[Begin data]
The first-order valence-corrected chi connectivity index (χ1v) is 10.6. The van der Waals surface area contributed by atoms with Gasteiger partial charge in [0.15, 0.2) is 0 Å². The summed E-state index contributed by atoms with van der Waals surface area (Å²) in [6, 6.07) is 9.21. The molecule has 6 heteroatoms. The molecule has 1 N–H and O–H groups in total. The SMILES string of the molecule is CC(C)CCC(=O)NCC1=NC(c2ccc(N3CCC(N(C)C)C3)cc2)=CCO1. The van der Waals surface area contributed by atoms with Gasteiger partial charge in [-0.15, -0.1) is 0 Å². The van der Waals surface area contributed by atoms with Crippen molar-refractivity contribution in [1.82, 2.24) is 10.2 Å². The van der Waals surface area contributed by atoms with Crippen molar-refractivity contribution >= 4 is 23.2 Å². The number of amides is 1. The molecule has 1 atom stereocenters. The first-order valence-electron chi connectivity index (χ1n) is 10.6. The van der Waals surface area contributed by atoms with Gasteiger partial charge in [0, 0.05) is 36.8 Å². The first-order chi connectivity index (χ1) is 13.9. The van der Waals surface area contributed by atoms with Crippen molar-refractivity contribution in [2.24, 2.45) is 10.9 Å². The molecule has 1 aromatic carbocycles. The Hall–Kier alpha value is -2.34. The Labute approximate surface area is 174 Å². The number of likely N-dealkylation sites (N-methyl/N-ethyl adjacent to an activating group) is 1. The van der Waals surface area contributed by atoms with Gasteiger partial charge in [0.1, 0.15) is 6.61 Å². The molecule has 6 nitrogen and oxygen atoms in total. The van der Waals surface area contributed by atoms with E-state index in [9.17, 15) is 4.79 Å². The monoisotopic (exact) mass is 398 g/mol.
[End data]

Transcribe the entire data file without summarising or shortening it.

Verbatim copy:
The first-order valence-corrected chi connectivity index (χ1v) is 10.6. The van der Waals surface area contributed by atoms with Gasteiger partial charge in [0.15, 0.2) is 0 Å². The summed E-state index contributed by atoms with van der Waals surface area (Å²) in [6, 6.07) is 9.21. The molecule has 6 heteroatoms. The molecule has 1 N–H and O–H groups in total. The SMILES string of the molecule is CC(C)CCC(=O)NCC1=NC(c2ccc(N3CCC(N(C)C)C3)cc2)=CCO1. The van der Waals surface area contributed by atoms with Gasteiger partial charge in [-0.15, -0.1) is 0 Å². The van der Waals surface area contributed by atoms with Crippen molar-refractivity contribution in [1.82, 2.24) is 10.2 Å². The van der Waals surface area contributed by atoms with Crippen molar-refractivity contribution >= 4 is 23.2 Å². The number of amides is 1. The molecule has 1 atom stereocenters. The first-order valence-electron chi connectivity index (χ1n) is 10.6. The van der Waals surface area contributed by atoms with Gasteiger partial charge in [0, 0.05) is 36.8 Å². The first-order chi connectivity index (χ1) is 13.9. The van der Waals surface area contributed by atoms with Crippen molar-refractivity contribution in [2.24, 2.45) is 10.9 Å². The molecule has 1 aromatic carbocycles. The Hall–Kier alpha value is -2.34. The Labute approximate surface area is 174 Å². The number of likely N-dealkylation sites (N-methyl/N-ethyl adjacent to an activating group) is 1. The van der Waals surface area contributed by atoms with Gasteiger partial charge in [0.1, 0.15) is 6.61 Å². The molecule has 6 nitrogen and oxygen atoms in total. The van der Waals surface area contributed by atoms with E-state index in [9.17, 15) is 4.79 Å². The monoisotopic (exact) mass is 398 g/mol.